A writer with Dominican roots has become the pride of an entire community.
The 2019 Carnegie Medal was awarded to the poet Elizabeth Acevedo for her debut novel, The Poet X, in a ceremony that took place on June 18.
The book uses Acevedo's poetic skills when he tells the story of the shy 15-year-old Xiomara. In the book, the young Dominican girl joins a poetry club at her school. As a result, Xiomara gradually opens up to the world and shares her own voice.
The UK Carnegie Medal is an esteemed award for works of literature for children and young people. It was founded in 1936 and is named after Scottish-American businessman Andrew Carnegie. Carnegie was responsible for founding more than 2,800 libraries in the English-speaking world.
This is the first time in 83 years of the prestigious award that a writer of color has been honored.
As the literary world becomes more inclusive, new voices share experiences that various communities have long endured but never seen before.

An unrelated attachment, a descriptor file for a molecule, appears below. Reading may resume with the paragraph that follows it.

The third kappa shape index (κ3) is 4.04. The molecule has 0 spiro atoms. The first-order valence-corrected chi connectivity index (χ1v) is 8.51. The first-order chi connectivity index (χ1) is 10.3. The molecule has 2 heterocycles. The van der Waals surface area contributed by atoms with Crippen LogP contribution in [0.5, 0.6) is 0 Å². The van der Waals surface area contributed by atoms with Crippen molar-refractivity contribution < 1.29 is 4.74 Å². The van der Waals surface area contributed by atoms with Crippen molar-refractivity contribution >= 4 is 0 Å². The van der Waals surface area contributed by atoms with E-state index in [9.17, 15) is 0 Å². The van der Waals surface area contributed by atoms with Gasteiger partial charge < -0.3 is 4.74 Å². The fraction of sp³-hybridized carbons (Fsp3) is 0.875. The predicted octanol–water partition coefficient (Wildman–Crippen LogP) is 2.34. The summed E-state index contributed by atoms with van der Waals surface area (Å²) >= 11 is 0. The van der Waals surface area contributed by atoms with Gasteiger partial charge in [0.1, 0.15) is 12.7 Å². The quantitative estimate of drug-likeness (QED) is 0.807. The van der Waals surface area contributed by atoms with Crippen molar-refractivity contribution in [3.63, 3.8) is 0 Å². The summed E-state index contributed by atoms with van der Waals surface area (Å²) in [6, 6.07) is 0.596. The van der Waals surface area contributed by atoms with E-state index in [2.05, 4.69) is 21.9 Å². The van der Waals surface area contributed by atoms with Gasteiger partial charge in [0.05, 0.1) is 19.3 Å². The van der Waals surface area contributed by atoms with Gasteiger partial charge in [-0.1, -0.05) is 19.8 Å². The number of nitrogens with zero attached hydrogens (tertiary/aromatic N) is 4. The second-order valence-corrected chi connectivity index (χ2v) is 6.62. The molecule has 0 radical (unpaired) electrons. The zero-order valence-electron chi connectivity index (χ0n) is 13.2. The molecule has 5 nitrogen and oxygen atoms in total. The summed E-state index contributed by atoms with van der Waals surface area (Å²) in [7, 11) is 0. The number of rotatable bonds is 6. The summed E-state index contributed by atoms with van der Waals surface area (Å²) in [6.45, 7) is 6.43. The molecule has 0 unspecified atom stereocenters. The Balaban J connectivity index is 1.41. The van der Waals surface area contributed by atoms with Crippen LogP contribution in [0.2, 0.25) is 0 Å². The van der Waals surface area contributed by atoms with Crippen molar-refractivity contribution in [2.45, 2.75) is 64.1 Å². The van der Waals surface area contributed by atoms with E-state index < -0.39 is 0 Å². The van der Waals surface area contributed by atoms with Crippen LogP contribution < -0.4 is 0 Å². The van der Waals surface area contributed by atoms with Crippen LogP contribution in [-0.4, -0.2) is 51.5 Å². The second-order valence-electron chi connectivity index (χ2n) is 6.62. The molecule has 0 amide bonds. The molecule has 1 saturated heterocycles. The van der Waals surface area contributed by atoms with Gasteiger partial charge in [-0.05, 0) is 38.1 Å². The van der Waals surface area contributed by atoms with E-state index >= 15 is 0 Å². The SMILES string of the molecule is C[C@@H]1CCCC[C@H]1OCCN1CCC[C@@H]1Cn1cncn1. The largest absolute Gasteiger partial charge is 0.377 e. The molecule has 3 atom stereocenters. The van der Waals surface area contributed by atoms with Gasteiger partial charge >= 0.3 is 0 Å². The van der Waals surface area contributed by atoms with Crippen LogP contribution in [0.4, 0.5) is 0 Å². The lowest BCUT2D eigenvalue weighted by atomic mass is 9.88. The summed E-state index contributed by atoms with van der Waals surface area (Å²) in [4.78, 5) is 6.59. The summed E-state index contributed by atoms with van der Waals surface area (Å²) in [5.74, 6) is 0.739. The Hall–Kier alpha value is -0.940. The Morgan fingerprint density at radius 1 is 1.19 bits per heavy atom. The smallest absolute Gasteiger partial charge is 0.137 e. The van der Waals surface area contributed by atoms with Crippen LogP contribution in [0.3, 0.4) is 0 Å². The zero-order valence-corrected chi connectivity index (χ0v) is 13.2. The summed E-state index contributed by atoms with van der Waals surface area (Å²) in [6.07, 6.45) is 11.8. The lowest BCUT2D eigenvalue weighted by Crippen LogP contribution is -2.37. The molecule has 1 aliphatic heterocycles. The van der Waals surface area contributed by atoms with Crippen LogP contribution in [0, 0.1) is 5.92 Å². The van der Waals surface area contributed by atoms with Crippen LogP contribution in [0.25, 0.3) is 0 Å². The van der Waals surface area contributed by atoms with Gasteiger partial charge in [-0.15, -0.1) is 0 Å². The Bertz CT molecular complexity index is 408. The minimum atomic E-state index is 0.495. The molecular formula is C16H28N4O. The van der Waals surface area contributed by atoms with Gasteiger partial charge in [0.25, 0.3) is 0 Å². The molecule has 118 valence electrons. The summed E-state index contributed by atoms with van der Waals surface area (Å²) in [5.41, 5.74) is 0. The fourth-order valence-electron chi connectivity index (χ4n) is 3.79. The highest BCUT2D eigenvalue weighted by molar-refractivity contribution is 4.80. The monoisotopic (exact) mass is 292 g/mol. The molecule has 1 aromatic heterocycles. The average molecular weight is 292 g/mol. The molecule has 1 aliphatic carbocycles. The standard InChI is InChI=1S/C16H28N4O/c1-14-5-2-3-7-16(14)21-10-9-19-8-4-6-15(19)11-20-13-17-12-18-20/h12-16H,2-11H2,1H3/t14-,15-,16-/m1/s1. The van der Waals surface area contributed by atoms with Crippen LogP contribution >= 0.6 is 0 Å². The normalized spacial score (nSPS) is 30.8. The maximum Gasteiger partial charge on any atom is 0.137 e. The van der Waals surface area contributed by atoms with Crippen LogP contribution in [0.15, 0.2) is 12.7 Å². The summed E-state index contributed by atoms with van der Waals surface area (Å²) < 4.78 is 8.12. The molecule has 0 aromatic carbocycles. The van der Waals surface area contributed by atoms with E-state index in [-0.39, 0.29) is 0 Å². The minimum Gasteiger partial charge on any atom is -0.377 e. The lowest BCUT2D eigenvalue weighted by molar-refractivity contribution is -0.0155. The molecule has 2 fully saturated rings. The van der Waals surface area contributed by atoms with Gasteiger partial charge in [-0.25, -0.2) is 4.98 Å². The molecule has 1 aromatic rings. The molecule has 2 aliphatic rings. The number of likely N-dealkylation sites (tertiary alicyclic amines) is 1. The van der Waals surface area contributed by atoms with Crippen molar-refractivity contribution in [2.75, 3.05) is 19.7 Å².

The judges for this year's awards called The Poet X, "an ardent and unwavering exploration of culture, family and faith within a truly innovative line of verse." They add that the protagonist of the book "comes alive on every page and shows the reader how girls and women can learn to inhabit and love their own skin."
But this is not the first award given to Acevedo's literary work. The book won the Michael Printz Award for Best Young Adult Literature at the 2019 Youth Media Awards. In addition, The Poet X won the Pura Belpré Award, which honors the Latina writer who best portrayed the Latinx experience for children.
Before becoming a writer, Avecedo was an eighth-grade school teacher in Maryland.
How did you have the desire to write?
It was while one of her students rejected the books that Avecedo suggested that she read since the girl said that she could not read any of them because none of them represented her.
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